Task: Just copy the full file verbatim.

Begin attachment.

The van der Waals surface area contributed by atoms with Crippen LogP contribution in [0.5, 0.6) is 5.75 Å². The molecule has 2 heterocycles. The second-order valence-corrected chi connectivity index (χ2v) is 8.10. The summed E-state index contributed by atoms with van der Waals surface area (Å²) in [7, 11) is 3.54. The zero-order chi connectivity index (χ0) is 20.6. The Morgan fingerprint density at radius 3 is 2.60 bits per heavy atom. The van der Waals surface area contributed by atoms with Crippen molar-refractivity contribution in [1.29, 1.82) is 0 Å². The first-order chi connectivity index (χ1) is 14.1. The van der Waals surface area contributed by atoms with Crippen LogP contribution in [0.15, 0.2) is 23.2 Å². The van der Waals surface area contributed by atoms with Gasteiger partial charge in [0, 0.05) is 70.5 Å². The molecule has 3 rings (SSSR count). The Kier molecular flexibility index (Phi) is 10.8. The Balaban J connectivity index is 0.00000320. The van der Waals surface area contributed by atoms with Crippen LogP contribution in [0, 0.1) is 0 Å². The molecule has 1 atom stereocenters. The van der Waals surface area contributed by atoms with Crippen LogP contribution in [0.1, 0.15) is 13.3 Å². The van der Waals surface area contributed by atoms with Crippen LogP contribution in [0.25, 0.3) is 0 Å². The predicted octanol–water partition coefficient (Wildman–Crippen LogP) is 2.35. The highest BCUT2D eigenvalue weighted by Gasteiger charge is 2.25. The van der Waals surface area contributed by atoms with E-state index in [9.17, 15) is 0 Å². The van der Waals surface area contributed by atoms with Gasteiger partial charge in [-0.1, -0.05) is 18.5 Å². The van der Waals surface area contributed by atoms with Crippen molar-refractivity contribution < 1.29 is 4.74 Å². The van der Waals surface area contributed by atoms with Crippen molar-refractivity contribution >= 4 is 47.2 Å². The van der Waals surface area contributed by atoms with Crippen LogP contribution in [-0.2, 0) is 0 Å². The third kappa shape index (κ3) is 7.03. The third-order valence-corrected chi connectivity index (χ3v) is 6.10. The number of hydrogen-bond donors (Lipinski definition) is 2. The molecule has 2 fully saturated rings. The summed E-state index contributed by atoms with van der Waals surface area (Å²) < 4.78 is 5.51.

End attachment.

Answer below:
The van der Waals surface area contributed by atoms with Crippen LogP contribution in [0.5, 0.6) is 5.75 Å². The molecule has 2 heterocycles. The second-order valence-corrected chi connectivity index (χ2v) is 8.10. The summed E-state index contributed by atoms with van der Waals surface area (Å²) in [7, 11) is 3.54. The zero-order chi connectivity index (χ0) is 20.6. The Morgan fingerprint density at radius 3 is 2.60 bits per heavy atom. The van der Waals surface area contributed by atoms with Crippen molar-refractivity contribution in [1.29, 1.82) is 0 Å². The first-order chi connectivity index (χ1) is 14.1. The van der Waals surface area contributed by atoms with Crippen LogP contribution in [0.15, 0.2) is 23.2 Å². The van der Waals surface area contributed by atoms with Gasteiger partial charge in [0, 0.05) is 70.5 Å². The molecule has 3 rings (SSSR count). The Kier molecular flexibility index (Phi) is 10.8. The Balaban J connectivity index is 0.00000320. The van der Waals surface area contributed by atoms with Crippen LogP contribution in [0, 0.1) is 0 Å². The molecule has 1 atom stereocenters. The van der Waals surface area contributed by atoms with Crippen LogP contribution in [0.1, 0.15) is 13.3 Å². The van der Waals surface area contributed by atoms with Crippen LogP contribution in [0.25, 0.3) is 0 Å². The predicted octanol–water partition coefficient (Wildman–Crippen LogP) is 2.35. The highest BCUT2D eigenvalue weighted by Gasteiger charge is 2.25. The van der Waals surface area contributed by atoms with E-state index in [9.17, 15) is 0 Å². The van der Waals surface area contributed by atoms with Gasteiger partial charge in [-0.1, -0.05) is 18.5 Å². The van der Waals surface area contributed by atoms with Crippen molar-refractivity contribution < 1.29 is 4.74 Å². The van der Waals surface area contributed by atoms with Crippen molar-refractivity contribution >= 4 is 47.2 Å². The van der Waals surface area contributed by atoms with Crippen LogP contribution in [-0.2, 0) is 0 Å². The third kappa shape index (κ3) is 7.03. The third-order valence-corrected chi connectivity index (χ3v) is 6.10. The number of hydrogen-bond donors (Lipinski definition) is 2. The molecule has 2 fully saturated rings. The summed E-state index contributed by atoms with van der Waals surface area (Å²) < 4.78 is 5.51.